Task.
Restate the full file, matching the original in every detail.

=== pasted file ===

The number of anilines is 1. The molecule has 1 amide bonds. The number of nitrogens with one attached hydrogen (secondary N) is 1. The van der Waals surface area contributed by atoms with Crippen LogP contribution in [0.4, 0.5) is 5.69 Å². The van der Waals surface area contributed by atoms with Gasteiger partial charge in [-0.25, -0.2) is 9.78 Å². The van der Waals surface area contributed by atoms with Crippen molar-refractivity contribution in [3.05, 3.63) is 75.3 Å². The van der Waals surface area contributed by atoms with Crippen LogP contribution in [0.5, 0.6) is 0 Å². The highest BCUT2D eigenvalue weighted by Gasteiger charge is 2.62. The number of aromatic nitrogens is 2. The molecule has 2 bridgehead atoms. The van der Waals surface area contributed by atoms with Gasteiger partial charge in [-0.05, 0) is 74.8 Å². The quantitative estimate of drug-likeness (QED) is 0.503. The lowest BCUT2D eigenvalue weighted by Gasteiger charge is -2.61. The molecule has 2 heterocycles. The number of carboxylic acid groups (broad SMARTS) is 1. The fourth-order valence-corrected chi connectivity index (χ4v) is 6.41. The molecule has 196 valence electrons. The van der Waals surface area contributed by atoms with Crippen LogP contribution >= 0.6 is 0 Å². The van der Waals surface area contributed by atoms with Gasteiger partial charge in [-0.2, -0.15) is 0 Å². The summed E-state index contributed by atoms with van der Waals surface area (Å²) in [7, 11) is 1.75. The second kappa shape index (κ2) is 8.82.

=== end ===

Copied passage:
The number of anilines is 1. The molecule has 1 amide bonds. The number of nitrogens with one attached hydrogen (secondary N) is 1. The van der Waals surface area contributed by atoms with Crippen LogP contribution in [0.4, 0.5) is 5.69 Å². The van der Waals surface area contributed by atoms with Gasteiger partial charge in [-0.25, -0.2) is 9.78 Å². The van der Waals surface area contributed by atoms with Crippen molar-refractivity contribution in [3.05, 3.63) is 75.3 Å². The van der Waals surface area contributed by atoms with Crippen LogP contribution in [0.5, 0.6) is 0 Å². The highest BCUT2D eigenvalue weighted by Gasteiger charge is 2.62. The number of aromatic nitrogens is 2. The molecule has 2 bridgehead atoms. The van der Waals surface area contributed by atoms with Gasteiger partial charge in [-0.05, 0) is 74.8 Å². The quantitative estimate of drug-likeness (QED) is 0.503. The lowest BCUT2D eigenvalue weighted by Gasteiger charge is -2.61. The molecule has 2 heterocycles. The number of carboxylic acid groups (broad SMARTS) is 1. The fourth-order valence-corrected chi connectivity index (χ4v) is 6.41. The molecule has 196 valence electrons. The van der Waals surface area contributed by atoms with Crippen LogP contribution >= 0.6 is 0 Å². The van der Waals surface area contributed by atoms with Gasteiger partial charge in [-0.2, -0.15) is 0 Å². The summed E-state index contributed by atoms with van der Waals surface area (Å²) in [7, 11) is 1.75. The second kappa shape index (κ2) is 8.82.